Not sure how to set up those rules and boundaries? A digital device contract is a great way to set your child up for success and establish clear expectations when they’re ready to start using social media.

Choosing the right platform 

Tweens 

While 13 is the minimum age for most of the major social media sites, there are a few options specifically geared toward younger kids.

  • Kinzoo is an app made for younger kids. It allows for messaging with friends and family and includes interactive games that can be played inside a chat.   
  • Messenger Kids allows you to create an account for your child directly from your own Facebook account. You must approve people before your child can message with them.
  • YouTube Kids is a heavily filtered version of YouTube, with robust parental controls that adjust the allowable content based on the user’s age. 

Teens

There are many social platforms teens may use online, but we’ve covered some of the most common apps or sites below. Use these recommendations as thought-starters if your child wants to sign up for another platform not listed here.

  • YouTube is rated by Common Sense Media as appropriate for ages 13 and up. While plenty of questionable content abounds, in recent years YouTube has rolled out parental controls that allow for tiered levels of access and things like automatic shut off at bedtime. When your child graduates from YouTube Kids, the controls allow for them to gradually transition into the full site.
  • Instagram is best for kids 15 and up due to mature content, access to strangers, and vigorous advertising. Although your child can make their account private and control who they follow, that doesn’t stop the algorithms from dishing up potentially iffy suggested content. It’s also a medium which leans into aspirational lifestyles, which can be harmful to self esteem. 
  • TikTok has many of the same pitfalls as Instagram and is therefore generally suited for ages 15 and up. However, there are more parental controls available, as well as built-in filters for younger users. So, with supervision, it’s possible to create a safer experience for your younger teen.
  • Snapchat is best for older teens. The app’s disappearing texts create a level of secrecy that makes protecting and guiding tweens and younger teens more difficult. It’s also engineered to be highly addictive and can expose kids to mature content if they search for it. There are some parental controls available, but they’re limited. Snapchat is popular among adolescents, which means that your child may feel left out if their friends primarily communicate through Snapchat. If you decide to let your child use it, talk to them about the importance of only accepting messages from people they know in real life, and go through the privacy settings together.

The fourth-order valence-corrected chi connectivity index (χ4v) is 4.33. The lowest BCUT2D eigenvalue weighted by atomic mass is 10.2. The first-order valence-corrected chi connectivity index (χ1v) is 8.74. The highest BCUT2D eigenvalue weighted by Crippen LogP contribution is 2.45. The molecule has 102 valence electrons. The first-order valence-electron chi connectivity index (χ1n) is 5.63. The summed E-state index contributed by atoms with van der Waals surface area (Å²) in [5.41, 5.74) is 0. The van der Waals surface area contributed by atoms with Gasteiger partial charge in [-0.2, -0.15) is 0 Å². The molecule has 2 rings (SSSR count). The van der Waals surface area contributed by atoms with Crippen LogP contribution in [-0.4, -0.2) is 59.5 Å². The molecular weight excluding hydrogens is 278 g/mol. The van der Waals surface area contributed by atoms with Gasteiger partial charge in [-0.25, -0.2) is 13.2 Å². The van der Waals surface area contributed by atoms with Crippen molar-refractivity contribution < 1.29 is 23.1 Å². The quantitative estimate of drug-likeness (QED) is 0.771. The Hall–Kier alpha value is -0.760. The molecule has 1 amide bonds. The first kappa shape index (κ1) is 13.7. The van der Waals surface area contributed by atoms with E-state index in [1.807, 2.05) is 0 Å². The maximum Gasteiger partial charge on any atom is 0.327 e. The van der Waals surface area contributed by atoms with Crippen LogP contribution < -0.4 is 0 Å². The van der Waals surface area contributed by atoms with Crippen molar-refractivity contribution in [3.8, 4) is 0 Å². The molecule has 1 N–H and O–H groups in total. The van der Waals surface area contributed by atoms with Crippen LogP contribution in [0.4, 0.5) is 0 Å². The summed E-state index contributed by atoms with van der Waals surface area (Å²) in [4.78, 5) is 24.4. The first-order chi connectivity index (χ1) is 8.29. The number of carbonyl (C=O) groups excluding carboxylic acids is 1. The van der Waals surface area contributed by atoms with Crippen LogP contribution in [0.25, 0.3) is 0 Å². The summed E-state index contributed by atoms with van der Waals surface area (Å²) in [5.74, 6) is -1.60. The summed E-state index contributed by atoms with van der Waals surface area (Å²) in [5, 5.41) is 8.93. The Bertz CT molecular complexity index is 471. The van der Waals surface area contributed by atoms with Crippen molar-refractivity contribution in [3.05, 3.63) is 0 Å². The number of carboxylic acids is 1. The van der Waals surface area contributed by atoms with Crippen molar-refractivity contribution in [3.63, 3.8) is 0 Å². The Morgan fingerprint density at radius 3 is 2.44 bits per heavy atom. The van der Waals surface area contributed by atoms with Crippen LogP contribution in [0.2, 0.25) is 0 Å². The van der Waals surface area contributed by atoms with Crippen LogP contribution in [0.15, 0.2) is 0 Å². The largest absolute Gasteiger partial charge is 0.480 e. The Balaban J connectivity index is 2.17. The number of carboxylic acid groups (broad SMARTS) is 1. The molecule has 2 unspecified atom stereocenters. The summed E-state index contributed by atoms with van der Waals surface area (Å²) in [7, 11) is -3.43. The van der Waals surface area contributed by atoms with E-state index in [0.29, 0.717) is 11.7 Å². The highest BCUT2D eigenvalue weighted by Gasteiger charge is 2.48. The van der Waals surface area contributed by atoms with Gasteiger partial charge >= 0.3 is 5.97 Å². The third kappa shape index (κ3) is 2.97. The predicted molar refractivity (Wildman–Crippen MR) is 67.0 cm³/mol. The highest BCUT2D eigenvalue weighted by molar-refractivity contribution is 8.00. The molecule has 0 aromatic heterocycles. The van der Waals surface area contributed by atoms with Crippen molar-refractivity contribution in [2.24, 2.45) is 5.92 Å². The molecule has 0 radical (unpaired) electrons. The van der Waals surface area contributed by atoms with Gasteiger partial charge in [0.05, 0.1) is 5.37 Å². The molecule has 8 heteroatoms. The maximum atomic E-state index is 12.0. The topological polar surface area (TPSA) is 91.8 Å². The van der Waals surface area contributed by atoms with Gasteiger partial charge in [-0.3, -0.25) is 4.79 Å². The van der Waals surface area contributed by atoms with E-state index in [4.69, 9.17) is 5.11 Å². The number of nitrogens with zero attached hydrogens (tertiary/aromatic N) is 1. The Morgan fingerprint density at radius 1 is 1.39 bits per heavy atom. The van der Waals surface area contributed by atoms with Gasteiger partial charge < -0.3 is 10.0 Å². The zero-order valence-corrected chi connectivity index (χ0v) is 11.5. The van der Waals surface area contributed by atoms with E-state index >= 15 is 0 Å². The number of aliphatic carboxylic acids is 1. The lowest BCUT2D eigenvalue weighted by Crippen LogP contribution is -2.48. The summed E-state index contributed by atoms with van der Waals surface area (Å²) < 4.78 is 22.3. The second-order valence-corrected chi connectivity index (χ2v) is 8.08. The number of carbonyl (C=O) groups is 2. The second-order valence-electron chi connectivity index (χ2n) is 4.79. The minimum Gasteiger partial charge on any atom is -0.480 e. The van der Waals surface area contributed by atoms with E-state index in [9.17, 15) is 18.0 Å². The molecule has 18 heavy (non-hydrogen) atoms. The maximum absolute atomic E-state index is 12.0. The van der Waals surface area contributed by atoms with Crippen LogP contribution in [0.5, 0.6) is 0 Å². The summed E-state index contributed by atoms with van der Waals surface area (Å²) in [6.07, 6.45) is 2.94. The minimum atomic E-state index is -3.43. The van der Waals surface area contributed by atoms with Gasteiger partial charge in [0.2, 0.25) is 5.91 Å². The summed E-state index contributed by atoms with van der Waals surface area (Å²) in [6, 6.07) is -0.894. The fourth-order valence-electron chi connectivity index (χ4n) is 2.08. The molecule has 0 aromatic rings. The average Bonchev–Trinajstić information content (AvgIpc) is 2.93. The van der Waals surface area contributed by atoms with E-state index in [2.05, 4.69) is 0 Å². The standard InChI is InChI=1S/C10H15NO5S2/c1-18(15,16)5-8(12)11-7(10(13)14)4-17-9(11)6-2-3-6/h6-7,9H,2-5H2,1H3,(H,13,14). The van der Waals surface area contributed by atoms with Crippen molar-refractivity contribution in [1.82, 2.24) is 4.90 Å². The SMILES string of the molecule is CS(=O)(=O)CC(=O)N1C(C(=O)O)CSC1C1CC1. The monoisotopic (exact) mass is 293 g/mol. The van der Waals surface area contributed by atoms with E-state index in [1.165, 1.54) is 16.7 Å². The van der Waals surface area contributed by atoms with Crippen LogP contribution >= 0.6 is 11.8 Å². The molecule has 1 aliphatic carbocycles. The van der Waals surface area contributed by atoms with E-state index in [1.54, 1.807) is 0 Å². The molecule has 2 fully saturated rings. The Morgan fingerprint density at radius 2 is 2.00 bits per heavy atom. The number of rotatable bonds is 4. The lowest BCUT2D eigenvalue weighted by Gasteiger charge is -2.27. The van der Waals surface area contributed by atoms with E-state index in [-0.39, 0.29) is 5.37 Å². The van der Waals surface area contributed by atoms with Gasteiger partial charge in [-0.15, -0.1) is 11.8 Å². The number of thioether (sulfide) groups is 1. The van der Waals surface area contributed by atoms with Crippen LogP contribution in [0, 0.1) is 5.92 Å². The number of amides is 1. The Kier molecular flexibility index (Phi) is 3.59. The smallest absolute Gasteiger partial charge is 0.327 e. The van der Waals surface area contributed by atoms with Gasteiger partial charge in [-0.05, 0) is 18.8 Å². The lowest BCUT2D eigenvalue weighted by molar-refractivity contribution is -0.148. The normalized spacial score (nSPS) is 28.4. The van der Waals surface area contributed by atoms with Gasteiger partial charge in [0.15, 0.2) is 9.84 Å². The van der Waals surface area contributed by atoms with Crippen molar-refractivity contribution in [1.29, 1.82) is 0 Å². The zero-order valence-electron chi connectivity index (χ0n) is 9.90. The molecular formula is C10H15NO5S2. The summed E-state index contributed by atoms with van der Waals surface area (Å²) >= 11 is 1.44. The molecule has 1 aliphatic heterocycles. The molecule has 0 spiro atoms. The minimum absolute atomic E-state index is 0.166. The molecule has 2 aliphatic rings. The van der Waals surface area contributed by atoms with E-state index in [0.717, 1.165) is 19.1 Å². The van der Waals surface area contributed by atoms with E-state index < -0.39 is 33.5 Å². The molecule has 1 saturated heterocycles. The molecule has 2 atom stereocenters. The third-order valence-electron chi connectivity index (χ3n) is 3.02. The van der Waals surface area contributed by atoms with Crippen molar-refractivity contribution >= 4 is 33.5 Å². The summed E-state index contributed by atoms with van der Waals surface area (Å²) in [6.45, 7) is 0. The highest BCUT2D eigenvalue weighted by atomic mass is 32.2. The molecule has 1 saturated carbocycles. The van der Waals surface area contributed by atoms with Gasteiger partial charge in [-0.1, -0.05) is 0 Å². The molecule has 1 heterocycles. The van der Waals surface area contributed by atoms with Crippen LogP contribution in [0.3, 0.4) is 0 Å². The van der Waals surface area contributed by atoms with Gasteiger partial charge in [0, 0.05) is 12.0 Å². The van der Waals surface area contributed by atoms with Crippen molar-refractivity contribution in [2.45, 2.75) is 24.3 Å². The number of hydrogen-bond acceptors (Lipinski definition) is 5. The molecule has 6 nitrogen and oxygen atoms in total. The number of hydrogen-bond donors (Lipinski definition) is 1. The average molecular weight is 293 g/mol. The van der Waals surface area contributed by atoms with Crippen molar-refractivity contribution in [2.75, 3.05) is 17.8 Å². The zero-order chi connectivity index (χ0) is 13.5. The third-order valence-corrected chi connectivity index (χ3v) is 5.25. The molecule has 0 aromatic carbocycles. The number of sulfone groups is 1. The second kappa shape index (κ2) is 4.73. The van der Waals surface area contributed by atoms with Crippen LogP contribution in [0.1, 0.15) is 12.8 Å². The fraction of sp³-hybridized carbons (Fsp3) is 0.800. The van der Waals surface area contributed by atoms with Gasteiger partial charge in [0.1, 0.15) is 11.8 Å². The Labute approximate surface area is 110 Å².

Safety and privacy

As your child embarks on this new phase of digital freedom, consider yourself their guide. Talk to them about digital privacy and what to share (or not) online. Your involvement will not only help keep them safe now, it will set them up for a lifetime of wise online choices. 

Supervision

Following your child’s accounts, regularly looking at their posts together, and using a parental monitoring app like BrightCanary are all great ways to keep an eye on their social media use and help keep them safe.

It’s a good idea to have regular weekly or biweekly check-ins about their social media use, screen time, and how their conversations online make them feel. Look for signs of stress and anxiety in your child’s behavior, which may be exacerbated by social media use.

If you feel strange or intrusive about monitoring your child’s social media use, you should know that the American Psychological Association recommends that parents monitor social media for kids under 15.

You’re not prying. You’re parenting. That involves staying in communication with your child so they can learn healthy coping strategies when they encounter something uncomfortable, understand that social media is a highlight reel and not real life, and (most importantly) learn how and when to step away from social media.

The bottom line

When to let your child start using social media is a big decision, and there are multiple factors to consider. While plenty of opinions and research exist to guide you, there is no one-size-fits-all answer to this question. In the end, you need to do what feels right for you and your child.